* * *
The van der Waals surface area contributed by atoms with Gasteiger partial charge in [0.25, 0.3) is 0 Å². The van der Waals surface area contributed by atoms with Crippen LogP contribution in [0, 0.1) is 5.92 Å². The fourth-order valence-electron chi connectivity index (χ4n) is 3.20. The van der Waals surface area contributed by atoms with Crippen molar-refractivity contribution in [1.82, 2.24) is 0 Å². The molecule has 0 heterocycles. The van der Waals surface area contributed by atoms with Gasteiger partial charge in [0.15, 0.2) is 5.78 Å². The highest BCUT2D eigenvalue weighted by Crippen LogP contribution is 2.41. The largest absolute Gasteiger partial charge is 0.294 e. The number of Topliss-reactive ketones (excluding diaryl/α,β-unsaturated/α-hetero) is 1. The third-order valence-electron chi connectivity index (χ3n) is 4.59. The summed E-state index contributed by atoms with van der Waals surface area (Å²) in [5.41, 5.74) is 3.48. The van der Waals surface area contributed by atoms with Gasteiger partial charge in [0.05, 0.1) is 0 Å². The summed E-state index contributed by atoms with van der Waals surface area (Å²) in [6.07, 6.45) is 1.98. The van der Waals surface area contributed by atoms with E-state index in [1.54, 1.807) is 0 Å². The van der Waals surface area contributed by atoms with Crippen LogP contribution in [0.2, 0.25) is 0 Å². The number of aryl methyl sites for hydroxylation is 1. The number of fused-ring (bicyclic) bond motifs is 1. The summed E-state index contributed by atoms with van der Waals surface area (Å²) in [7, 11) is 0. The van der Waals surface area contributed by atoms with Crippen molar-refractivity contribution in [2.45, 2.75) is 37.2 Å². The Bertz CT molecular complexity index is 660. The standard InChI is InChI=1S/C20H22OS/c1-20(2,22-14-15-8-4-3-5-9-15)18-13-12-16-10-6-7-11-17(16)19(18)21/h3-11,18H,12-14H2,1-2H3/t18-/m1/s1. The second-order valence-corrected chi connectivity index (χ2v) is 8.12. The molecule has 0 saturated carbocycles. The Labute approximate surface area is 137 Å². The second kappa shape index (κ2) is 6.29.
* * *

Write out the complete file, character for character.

The van der Waals surface area contributed by atoms with Gasteiger partial charge in [0.25, 0.3) is 0 Å². The van der Waals surface area contributed by atoms with Crippen LogP contribution in [0, 0.1) is 5.92 Å². The fourth-order valence-electron chi connectivity index (χ4n) is 3.20. The van der Waals surface area contributed by atoms with Crippen molar-refractivity contribution in [1.82, 2.24) is 0 Å². The molecule has 0 heterocycles. The van der Waals surface area contributed by atoms with Gasteiger partial charge in [0.15, 0.2) is 5.78 Å². The highest BCUT2D eigenvalue weighted by Crippen LogP contribution is 2.41. The largest absolute Gasteiger partial charge is 0.294 e. The number of Topliss-reactive ketones (excluding diaryl/α,β-unsaturated/α-hetero) is 1. The third-order valence-electron chi connectivity index (χ3n) is 4.59. The summed E-state index contributed by atoms with van der Waals surface area (Å²) in [5.41, 5.74) is 3.48. The van der Waals surface area contributed by atoms with Gasteiger partial charge in [0.05, 0.1) is 0 Å². The summed E-state index contributed by atoms with van der Waals surface area (Å²) in [6.07, 6.45) is 1.98. The van der Waals surface area contributed by atoms with E-state index in [1.54, 1.807) is 0 Å². The van der Waals surface area contributed by atoms with Crippen LogP contribution in [0.2, 0.25) is 0 Å². The number of aryl methyl sites for hydroxylation is 1. The number of fused-ring (bicyclic) bond motifs is 1. The summed E-state index contributed by atoms with van der Waals surface area (Å²) in [7, 11) is 0. The van der Waals surface area contributed by atoms with Crippen molar-refractivity contribution in [2.45, 2.75) is 37.2 Å². The Bertz CT molecular complexity index is 660. The standard InChI is InChI=1S/C20H22OS/c1-20(2,22-14-15-8-4-3-5-9-15)18-13-12-16-10-6-7-11-17(16)19(18)21/h3-11,18H,12-14H2,1-2H3/t18-/m1/s1. The second-order valence-corrected chi connectivity index (χ2v) is 8.12. The molecule has 0 saturated carbocycles. The Labute approximate surface area is 137 Å². The second kappa shape index (κ2) is 6.29.